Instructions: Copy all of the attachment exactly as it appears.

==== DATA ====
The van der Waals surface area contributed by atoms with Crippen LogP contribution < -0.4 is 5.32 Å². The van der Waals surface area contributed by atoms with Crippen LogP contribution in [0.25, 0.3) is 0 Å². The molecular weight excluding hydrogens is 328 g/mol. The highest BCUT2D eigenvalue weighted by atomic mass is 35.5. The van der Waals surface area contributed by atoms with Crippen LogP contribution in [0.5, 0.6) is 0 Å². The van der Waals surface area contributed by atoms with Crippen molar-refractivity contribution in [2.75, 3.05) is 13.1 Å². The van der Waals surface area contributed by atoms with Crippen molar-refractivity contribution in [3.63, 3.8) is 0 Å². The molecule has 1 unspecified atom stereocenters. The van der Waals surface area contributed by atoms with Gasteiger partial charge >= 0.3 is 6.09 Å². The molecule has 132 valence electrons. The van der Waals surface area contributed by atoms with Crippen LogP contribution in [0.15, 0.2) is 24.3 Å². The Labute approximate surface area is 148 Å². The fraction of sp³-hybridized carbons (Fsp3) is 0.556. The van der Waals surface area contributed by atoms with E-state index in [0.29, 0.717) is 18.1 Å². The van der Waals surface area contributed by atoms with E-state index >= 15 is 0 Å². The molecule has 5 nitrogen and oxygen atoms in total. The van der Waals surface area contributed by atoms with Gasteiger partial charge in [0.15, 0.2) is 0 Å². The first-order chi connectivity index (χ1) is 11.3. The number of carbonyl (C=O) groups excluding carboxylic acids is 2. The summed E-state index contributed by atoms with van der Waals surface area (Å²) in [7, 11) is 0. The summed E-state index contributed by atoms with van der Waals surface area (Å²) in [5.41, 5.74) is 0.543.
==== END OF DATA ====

The van der Waals surface area contributed by atoms with Crippen LogP contribution < -0.4 is 5.32 Å². The van der Waals surface area contributed by atoms with Crippen LogP contribution in [0.25, 0.3) is 0 Å². The molecular weight excluding hydrogens is 328 g/mol. The highest BCUT2D eigenvalue weighted by atomic mass is 35.5. The van der Waals surface area contributed by atoms with Crippen LogP contribution in [0.5, 0.6) is 0 Å². The van der Waals surface area contributed by atoms with Crippen molar-refractivity contribution in [2.75, 3.05) is 13.1 Å². The van der Waals surface area contributed by atoms with Crippen molar-refractivity contribution in [3.63, 3.8) is 0 Å². The molecule has 1 unspecified atom stereocenters. The van der Waals surface area contributed by atoms with Gasteiger partial charge >= 0.3 is 6.09 Å². The molecule has 132 valence electrons. The van der Waals surface area contributed by atoms with Crippen LogP contribution in [0.15, 0.2) is 24.3 Å². The Labute approximate surface area is 148 Å². The fraction of sp³-hybridized carbons (Fsp3) is 0.556. The van der Waals surface area contributed by atoms with E-state index in [0.29, 0.717) is 18.1 Å². The van der Waals surface area contributed by atoms with E-state index >= 15 is 0 Å². The molecule has 5 nitrogen and oxygen atoms in total. The van der Waals surface area contributed by atoms with Gasteiger partial charge in [0.15, 0.2) is 0 Å². The first-order chi connectivity index (χ1) is 11.3. The number of carbonyl (C=O) groups excluding carboxylic acids is 2. The summed E-state index contributed by atoms with van der Waals surface area (Å²) in [7, 11) is 0. The summed E-state index contributed by atoms with van der Waals surface area (Å²) in [5.41, 5.74) is 0.543.